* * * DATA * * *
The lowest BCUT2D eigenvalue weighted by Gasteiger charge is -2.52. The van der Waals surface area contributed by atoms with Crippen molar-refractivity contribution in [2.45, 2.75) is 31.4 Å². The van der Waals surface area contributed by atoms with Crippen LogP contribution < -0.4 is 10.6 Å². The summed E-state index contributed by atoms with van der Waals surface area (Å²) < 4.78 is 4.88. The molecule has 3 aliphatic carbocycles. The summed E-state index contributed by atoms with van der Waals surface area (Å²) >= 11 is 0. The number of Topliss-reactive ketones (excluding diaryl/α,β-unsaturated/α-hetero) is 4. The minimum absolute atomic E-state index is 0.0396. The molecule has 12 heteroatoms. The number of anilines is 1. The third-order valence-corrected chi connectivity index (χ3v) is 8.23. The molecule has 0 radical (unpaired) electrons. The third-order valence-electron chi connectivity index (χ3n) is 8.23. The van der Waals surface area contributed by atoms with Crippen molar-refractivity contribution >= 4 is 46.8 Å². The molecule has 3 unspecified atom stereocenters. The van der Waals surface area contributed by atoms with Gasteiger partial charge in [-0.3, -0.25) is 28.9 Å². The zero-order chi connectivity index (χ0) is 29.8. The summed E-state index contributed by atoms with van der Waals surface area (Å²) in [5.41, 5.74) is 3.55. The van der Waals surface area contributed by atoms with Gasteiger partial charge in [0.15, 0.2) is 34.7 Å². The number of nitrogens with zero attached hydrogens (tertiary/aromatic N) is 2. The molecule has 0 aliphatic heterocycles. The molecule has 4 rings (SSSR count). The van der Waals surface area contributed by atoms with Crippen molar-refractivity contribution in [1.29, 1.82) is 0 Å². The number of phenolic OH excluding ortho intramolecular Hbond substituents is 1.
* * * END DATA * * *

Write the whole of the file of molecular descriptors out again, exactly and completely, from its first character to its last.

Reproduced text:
The lowest BCUT2D eigenvalue weighted by Gasteiger charge is -2.52. The van der Waals surface area contributed by atoms with Crippen molar-refractivity contribution in [2.45, 2.75) is 31.4 Å². The van der Waals surface area contributed by atoms with Crippen LogP contribution < -0.4 is 10.6 Å². The summed E-state index contributed by atoms with van der Waals surface area (Å²) < 4.78 is 4.88. The molecule has 3 aliphatic carbocycles. The summed E-state index contributed by atoms with van der Waals surface area (Å²) >= 11 is 0. The number of Topliss-reactive ketones (excluding diaryl/α,β-unsaturated/α-hetero) is 4. The minimum absolute atomic E-state index is 0.0396. The molecule has 12 heteroatoms. The number of anilines is 1. The third-order valence-corrected chi connectivity index (χ3v) is 8.23. The molecule has 0 radical (unpaired) electrons. The third-order valence-electron chi connectivity index (χ3n) is 8.23. The van der Waals surface area contributed by atoms with Crippen molar-refractivity contribution >= 4 is 46.8 Å². The molecule has 3 unspecified atom stereocenters. The van der Waals surface area contributed by atoms with Gasteiger partial charge in [-0.3, -0.25) is 28.9 Å². The zero-order chi connectivity index (χ0) is 29.8. The summed E-state index contributed by atoms with van der Waals surface area (Å²) in [5.41, 5.74) is 3.55. The van der Waals surface area contributed by atoms with Gasteiger partial charge in [0.15, 0.2) is 34.7 Å². The number of nitrogens with zero attached hydrogens (tertiary/aromatic N) is 2. The molecule has 0 aliphatic heterocycles. The molecule has 4 rings (SSSR count). The van der Waals surface area contributed by atoms with Crippen molar-refractivity contribution in [1.29, 1.82) is 0 Å². The number of phenolic OH excluding ortho intramolecular Hbond substituents is 1.